Local governments have considerable influence on access to adequate and affordable housing through their control over land-use regulations such as zoning. Some localities leverage this control to constrain housing production, often making it difficult to build new homes in neighborhoods that are within a reasonable distance of jobs and well-funded public services. This results in segregated metropolitan areas, higher housing prices, and fewer dwelling options for families with low incomes and people of color. We show that a cohort of the nation’s most exclusionary cities and towns—those that have added the least new housing over the past two decades—have overly restrictive land-use rules that make building anything other than single-family homes difficult. We review their budgets to show that many of these municipalities also heavily rely on revenues sourced from higher-level governments. These findings suggest many opportunities to leverage those revenues to influence local policies. The federal government or states could condition intergovernmental grant funds as “carrots” or “sticks” against exclusionary municipalities to promote better land-use policy.
Exclusionary cities restrict housing construction through strict zoning policies
The cost of housing has increased rapidly over the past several decades, exposing many people with low and moderate incomes to high housing cost burdens. One major explanation for these increased costs has been a general decline in housing production in many cities throughout the United States over the past few decades. Although housing construction has recently increased, it remains inadequate to meet the dwelling needs of a growing nation. Housing affordability can vary significantly within metropolitan areas, reducing access to residents in communities with a high quality of life, well-funded public services, and access to employment. Some jurisdictions have residents and policymakers who are particularly hostile to new housing construction, and many municipalities enforce this point of view through strict land-use regulations that prevent the construction of multifamily housing. By maintaining communities that are largely composed of only single-family homes, public services funded by local property taxes can be “hoarded,” metropolitan areas can be segregated by race and class, and people unable to afford living in these places can be denied access to higher-quality schools and jobs.
In this paper, we conduct case studies of eight municipalities that exhibit particularly exclusionary tendencies. Each is located in a growing metropolitan area and features housing values significantly higher than the regional average, both indicating significant demand. Yet each of the case-study cities—located in California, Florida, Michigan, New York, Ohio, and Texas—has allowed housing unit growth at a much lower level than their neighbors. They also have few subsidized affordable housing units and have residents who, compared with the surrounding areas, have higher incomes and are more likely to be white.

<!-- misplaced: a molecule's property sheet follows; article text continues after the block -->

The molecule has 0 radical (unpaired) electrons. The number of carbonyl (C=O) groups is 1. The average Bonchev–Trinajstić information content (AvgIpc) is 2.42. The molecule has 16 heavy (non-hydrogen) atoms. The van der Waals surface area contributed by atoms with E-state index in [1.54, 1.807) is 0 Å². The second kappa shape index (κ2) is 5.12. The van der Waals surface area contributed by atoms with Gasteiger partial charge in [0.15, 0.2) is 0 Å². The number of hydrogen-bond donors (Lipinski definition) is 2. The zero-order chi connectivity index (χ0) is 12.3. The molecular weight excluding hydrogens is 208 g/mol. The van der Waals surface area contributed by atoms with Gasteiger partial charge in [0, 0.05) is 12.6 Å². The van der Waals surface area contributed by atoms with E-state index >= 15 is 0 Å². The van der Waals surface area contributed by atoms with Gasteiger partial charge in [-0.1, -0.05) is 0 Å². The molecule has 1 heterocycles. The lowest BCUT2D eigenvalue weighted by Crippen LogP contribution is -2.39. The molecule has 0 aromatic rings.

Our research shows that all of the case-study exclusionary cities have considerably more restrictive zoning policies than the nearby central city as well as other nearby cities. Each uses land-use regulations that limit more than 75 percent of residential land to only allow single-family homes. And none of the cities allows three-or-more-unit buildings to be constructed on more than 25 percent of its land.
Figure O.1 Exclusionary Cities Devote a Higher Share of Land to Single-Family Homes than Nearby Central Cities
The potential to use state and federal grant policy to influence outcomes
We examined the degree to which each of the case–study cities receive intergovernmental transfers from county, state, and federal governments. We found that these transfers constituted the second–largest source of revenue after property taxes for five of the eight municipalities. In some cases, such as Calabasas, California, these transfers represented a significantly higher share of revenues than the nearby central city or other cities in the surrounding region. In other cases, such as in Palm Beach, Florida, and University Park, Texas, these transfers played an insignificant role in the municipal budget.
Figure O.2 Intergovernmental Support Represents a Major Share of General Fund Revenues in Some Exclusionary Municipalities
These transfers were a combination of tax-formula revenue and grant awards from county, state, and federal governments. Funds supported a combination of nine types of projects: affordable housing, environmental protections, transportation (including road maintenance, highways, and transit), water (including stormwater and sewage), police/fire, public defense, COVID-19 pandemic relief, capital improvement projects, and health projects. While not all these funds were directly related to housing, some were indirectly connected in ways that allowed states and the federal government to exercise leverage, including funds for transportation, capital improvements, or response to the COVID-19 pandemic.
Why this matters
Most exclusionary cities do appear to be using land–use policies to prevent housing construction. States and the federal government have a rationale for encouraging or requiring those cities to alter these policies because they are contributing to the national housing shortage. In addition, some of those cities rely to a considerable degree on funds transferred to them from higher-level governments.
Conditional grants on implementing more equitable land-use regulations could thus be an effective strategy to address inadequate housing production in some communities. But more strategies are necessary to address the full breadth of exclusion in municipalities around the country because some cities receive almost no pass-through dollars.